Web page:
Kranky Geek is happening this year again, the date is Nov 16, and we’ve got the best lineup of speakers for you.
Kranky Geek started almost by mistake. Like most good things that happened to me. It wasn’t planned. The result though is becoming a tradition by now, where I get to work with Chris Koehncke and Chad Hart for a period of time that can be considered quite intense (we’re all too opinionated).
Google, along with our other sponsors make this event happen. We only curate the content to make sure the end result is great.
In last year’s event, we started looking at the domain of AI. You can find the recordings of that event on YouTube. The feedback we got was positive, so this year we’re taking a step further here. Many of the sessions will focus on machine learning and AI and its impact on real time communications.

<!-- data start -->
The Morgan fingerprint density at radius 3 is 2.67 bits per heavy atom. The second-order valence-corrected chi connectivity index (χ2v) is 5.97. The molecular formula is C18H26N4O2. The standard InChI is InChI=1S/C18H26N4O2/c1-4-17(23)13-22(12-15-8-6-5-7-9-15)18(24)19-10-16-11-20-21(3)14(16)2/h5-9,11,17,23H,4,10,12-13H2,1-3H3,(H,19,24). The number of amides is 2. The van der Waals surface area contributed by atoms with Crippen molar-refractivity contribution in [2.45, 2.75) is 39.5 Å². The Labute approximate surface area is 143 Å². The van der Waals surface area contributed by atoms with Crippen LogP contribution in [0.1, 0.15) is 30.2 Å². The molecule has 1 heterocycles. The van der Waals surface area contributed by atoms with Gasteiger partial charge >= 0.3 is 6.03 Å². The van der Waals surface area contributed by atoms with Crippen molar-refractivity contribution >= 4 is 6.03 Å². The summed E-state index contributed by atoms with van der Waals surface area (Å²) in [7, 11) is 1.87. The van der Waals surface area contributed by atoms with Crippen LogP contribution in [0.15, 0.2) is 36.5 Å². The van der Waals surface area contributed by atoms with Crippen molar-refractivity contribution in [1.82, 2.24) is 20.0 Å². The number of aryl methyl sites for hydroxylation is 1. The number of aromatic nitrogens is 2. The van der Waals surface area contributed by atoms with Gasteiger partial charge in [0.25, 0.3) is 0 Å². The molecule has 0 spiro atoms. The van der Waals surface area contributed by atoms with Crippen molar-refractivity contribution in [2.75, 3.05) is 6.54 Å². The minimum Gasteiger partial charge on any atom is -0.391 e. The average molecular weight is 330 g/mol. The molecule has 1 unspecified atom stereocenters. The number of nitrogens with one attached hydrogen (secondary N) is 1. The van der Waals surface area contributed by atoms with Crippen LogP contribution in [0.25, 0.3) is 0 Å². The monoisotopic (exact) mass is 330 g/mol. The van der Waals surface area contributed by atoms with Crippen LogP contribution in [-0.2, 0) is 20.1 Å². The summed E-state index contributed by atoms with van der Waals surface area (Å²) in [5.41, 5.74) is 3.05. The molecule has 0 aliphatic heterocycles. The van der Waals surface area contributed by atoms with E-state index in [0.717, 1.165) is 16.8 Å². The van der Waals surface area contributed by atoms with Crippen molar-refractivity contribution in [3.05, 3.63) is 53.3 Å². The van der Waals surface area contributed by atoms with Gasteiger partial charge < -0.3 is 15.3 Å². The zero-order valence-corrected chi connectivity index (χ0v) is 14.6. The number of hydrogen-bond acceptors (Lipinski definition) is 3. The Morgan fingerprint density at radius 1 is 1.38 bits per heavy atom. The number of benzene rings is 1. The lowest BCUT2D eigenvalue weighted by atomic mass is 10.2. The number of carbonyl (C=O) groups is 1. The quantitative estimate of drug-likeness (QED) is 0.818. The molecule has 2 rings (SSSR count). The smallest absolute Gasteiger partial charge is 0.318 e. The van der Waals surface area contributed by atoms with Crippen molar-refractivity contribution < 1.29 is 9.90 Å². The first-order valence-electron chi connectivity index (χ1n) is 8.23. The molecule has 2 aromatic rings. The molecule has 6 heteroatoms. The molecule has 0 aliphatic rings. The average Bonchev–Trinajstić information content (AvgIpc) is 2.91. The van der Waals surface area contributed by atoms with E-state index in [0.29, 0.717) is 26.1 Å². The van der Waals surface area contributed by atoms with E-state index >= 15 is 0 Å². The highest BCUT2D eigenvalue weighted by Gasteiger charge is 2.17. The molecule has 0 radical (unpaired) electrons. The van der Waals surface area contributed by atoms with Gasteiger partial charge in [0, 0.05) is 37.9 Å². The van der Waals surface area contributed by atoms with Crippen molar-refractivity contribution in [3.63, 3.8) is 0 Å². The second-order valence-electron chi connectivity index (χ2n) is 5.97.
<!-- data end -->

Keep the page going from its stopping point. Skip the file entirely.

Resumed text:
What’s on the Agenda?
AI in RTC.
As always, our intent here is to focus as much as possible on services and applications that are running in production already. It won’t be theories about what can be done but what are people doing. Today.
The updated agenda can be found online. It might change a bit in its ordering, but it is mostly ready.
This year, we have some brand new speakers for you:
- Discord will be giving a session about their service and what they had to do with WebRTC to make it work for their use case. My suggestion? Read their post to get ready for this session – it will be really interesting